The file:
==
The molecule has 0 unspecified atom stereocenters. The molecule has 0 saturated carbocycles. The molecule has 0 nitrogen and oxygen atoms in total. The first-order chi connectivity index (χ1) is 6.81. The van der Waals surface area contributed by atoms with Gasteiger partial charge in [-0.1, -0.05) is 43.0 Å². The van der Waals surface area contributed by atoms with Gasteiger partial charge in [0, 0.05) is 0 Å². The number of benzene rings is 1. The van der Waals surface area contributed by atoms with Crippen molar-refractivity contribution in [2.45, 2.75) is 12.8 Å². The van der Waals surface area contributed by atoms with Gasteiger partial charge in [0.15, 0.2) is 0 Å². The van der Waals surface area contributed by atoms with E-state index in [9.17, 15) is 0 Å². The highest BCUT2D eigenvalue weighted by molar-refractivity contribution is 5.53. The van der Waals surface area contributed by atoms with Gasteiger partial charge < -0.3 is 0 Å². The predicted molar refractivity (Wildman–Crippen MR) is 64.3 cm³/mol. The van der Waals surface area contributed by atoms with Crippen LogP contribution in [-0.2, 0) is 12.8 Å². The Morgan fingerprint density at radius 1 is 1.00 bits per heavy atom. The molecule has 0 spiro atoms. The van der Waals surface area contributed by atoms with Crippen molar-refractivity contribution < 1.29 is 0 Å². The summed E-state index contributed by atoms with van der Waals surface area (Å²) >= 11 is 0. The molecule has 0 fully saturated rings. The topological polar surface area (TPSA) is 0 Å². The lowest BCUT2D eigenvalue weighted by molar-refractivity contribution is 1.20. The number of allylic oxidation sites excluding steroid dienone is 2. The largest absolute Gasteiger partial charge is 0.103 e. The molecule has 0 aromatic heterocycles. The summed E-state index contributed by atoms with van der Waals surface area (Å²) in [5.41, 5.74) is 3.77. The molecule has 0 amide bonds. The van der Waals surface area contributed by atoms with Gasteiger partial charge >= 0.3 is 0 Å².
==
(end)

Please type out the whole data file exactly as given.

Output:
The molecule has 0 unspecified atom stereocenters. The molecule has 0 saturated carbocycles. The molecule has 0 nitrogen and oxygen atoms in total. The first-order chi connectivity index (χ1) is 6.81. The van der Waals surface area contributed by atoms with Gasteiger partial charge in [-0.1, -0.05) is 43.0 Å². The van der Waals surface area contributed by atoms with Gasteiger partial charge in [0, 0.05) is 0 Å². The number of benzene rings is 1. The van der Waals surface area contributed by atoms with Crippen molar-refractivity contribution in [2.45, 2.75) is 12.8 Å². The van der Waals surface area contributed by atoms with Gasteiger partial charge in [0.15, 0.2) is 0 Å². The van der Waals surface area contributed by atoms with E-state index in [9.17, 15) is 0 Å². The highest BCUT2D eigenvalue weighted by molar-refractivity contribution is 5.53. The van der Waals surface area contributed by atoms with Gasteiger partial charge < -0.3 is 0 Å². The predicted molar refractivity (Wildman–Crippen MR) is 64.3 cm³/mol. The van der Waals surface area contributed by atoms with Crippen LogP contribution in [-0.2, 0) is 12.8 Å². The Morgan fingerprint density at radius 1 is 1.00 bits per heavy atom. The molecule has 0 spiro atoms. The van der Waals surface area contributed by atoms with Crippen molar-refractivity contribution < 1.29 is 0 Å². The summed E-state index contributed by atoms with van der Waals surface area (Å²) >= 11 is 0. The molecule has 0 fully saturated rings. The topological polar surface area (TPSA) is 0 Å². The lowest BCUT2D eigenvalue weighted by molar-refractivity contribution is 1.20. The number of allylic oxidation sites excluding steroid dienone is 2. The largest absolute Gasteiger partial charge is 0.103 e. The molecule has 0 aromatic heterocycles. The summed E-state index contributed by atoms with van der Waals surface area (Å²) in [5.41, 5.74) is 3.77. The molecule has 0 amide bonds. The van der Waals surface area contributed by atoms with Gasteiger partial charge >= 0.3 is 0 Å².